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  • Jane E Porter

Creativity is Free Therapy: How to Find Your Flow

Updated: May 23

Ever feel like creativity is something mysterious that you are either born with or not? Just the other day, while waiting for an appointment, I was chatting with the receptionist about my latest web design project. ‘Oh,’ she said, ‘I'm not creative at all.’ ‘Hmmmm,’ I responded. ‘Are you sure?’ There was a pause, a moment of reflection, before she replied, ‘I guess we just decide these things about ourselves and don't question it.’ Over the years, so many people, on hearing I’m an artist, have given a similar response.

I, along with legendary author and business thinker, Seth Godin and many others, believe that anyone can be creative, and it’s easier than you may think. You don’t need to be able to draw or paint; there are many ways to get some creativity into your life. In my previous article, I discussed the benefits of how looking at art or listening to music can lower stress and improve mood. Doing creative stuff can amp up these benefits. Creativity offers a sense of accomplishment and provides a time-out for our busy minds. This time-out is known as being in a state of flow or being in the ‘Zone.’

The Flow State: A Brief Explanation

Back in the 1970s, psychologist Mihály Csíkszentmihályi came up with the concept of ‘flow,’ by studying artists. Flow refers to a mental state where you're so absorbed in an activity that everything else seems to fade away. Memories melt away, the clocks stop and future fears become quiet – you are anchored in the moment.

What activities or hobbies make you lose track of time and immerse you in the present moment?

How To Get Into Flow

Art Classes or Workshops

Artist's Paint Brushes

Workshops are a great way to try something new. They are often a day or even a half-day, so only a short time commitment. If you love it, you may want to sign up for a class. They are also a great way to meet new people, even kindred spirits. A few examples are pottery, painting, cooking, sculpting, gardening, printmaking, bookbinding and DIY.

Are there any creative activities you've been curious to try but haven't yet? What's holding you back?


This can range from writing your thoughts and feelings to art journaling, which can include drawing, painting, and collage. It can also be a visual diary where you add images of places you’ve visited, tickets from memorable events, pressed flowers, and anything else you can think of. Journaling helps organize your thoughts and provides a safe space for self-expression. Your imagination will improve the more you do it. I promise!

Creative Writing

write without fear

Many people feel daunted by the thought of writing, often because they judge themselves before they even start. Don’t do that - it won’t help! Start by writing down your ideas in any format you like and keep a notebook handy. Take a class or an online course. It can just be a personal endeavour; you need never show anyone or try to get published, but you may just want to. Writing comes in many forms – short stories, poetry, a journal, plays, articles, and so on.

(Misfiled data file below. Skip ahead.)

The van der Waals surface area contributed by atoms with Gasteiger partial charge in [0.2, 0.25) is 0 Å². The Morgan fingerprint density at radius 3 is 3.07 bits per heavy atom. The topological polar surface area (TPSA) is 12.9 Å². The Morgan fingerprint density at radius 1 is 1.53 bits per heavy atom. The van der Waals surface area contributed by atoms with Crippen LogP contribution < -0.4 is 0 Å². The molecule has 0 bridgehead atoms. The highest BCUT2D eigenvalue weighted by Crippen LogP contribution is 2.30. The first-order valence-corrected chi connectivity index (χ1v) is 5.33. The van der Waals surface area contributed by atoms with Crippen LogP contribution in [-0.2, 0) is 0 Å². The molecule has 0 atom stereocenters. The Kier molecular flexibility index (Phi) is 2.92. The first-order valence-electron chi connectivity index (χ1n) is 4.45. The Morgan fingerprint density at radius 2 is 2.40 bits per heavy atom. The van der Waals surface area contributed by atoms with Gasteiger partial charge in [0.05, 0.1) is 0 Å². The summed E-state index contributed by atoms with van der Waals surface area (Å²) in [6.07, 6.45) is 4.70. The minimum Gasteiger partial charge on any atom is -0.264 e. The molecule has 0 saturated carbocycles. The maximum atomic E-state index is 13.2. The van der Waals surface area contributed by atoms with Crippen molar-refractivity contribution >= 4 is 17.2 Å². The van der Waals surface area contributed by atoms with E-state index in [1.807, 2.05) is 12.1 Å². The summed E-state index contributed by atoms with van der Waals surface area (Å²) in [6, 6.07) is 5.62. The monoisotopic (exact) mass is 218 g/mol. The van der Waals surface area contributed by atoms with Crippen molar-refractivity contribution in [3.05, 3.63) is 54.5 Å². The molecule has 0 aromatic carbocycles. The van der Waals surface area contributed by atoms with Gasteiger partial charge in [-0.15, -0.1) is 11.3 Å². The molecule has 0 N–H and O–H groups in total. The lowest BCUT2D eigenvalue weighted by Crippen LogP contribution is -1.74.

Collaborate with Others

Collaborate on projects with friends, family, or fellow artists. Sharing ideas and practical skills can lead to exciting creations, for example jam sessions, video projects, group travel, beach clean-ups, tree planting, mural painting etc. Collaboration can also provide a sense of community and shared accomplishment.

Experiment with Mixed Media

Try out different art materials and techniques. You can find many free tutorials on YouTube, especially for beginners. Try not to judge yourself; I know, easier said than done. But do know that even the ‘Masters’ had many works that were flops. They painted, repainted, smashed, and trashed, just like everyone else – it’s just part of the gig. As artists, we call our flops, studies. ‘It’s just a study. That one? Yeah, that was also a study.’


Gardening is known for its therapeutic vibe and it’s creative. Designing your garden, planting new flowers, or even growing your own vegetables can be incredibly satisfying. And, as we are all being advised to spend more time in nature, it ticks that box too.

Do you find solace or inspiration in nature? How does spending time outdoors impact your creativity?


spoons with different types of spices

Cooking can be a wonderful creative outlet - so I hear. Experiment with new recipes, flavours and presentation. It's a practical way to be creative, it can be sociable and, everyone will love you.

What's one dish you've always wanted to try cooking or experimenting with? Could you infuse your own creative twist into it?

To Wrap Up

When your thoughts are running amock, feelings are frayed and therapy isn’t on the menu, why not try something creative? It’s not about becoming a master, although that may happen, it’s about the enjoyment of the process and the therapeutic benefits it brings.

I’m a big fan of therapy and believe that asking for help is courageous. So, if therapy is an option, it plays very well with creativity and we don’t have to choose one over the other.

I hope you found this article helpful. Please share your experiences in the comments below, it helps me create better content.

Thanks for reading and have a wonderfully creative weekend.

Janee signature with kiss

For more art, follow me on Instagram and Facebook

Image Credits


Jane E Porter is a fine artist and illustrator from Scotland, dedicated to exploring and understanding the fascinating interplay between art, psychology and philosophy. She shares insights and observations made over the past two decades with a delightful mix of wit and wisdom. Join her as she continues her journey, delving into these themes, offering you fresh perspectives and insights on art, identity and storytelling.

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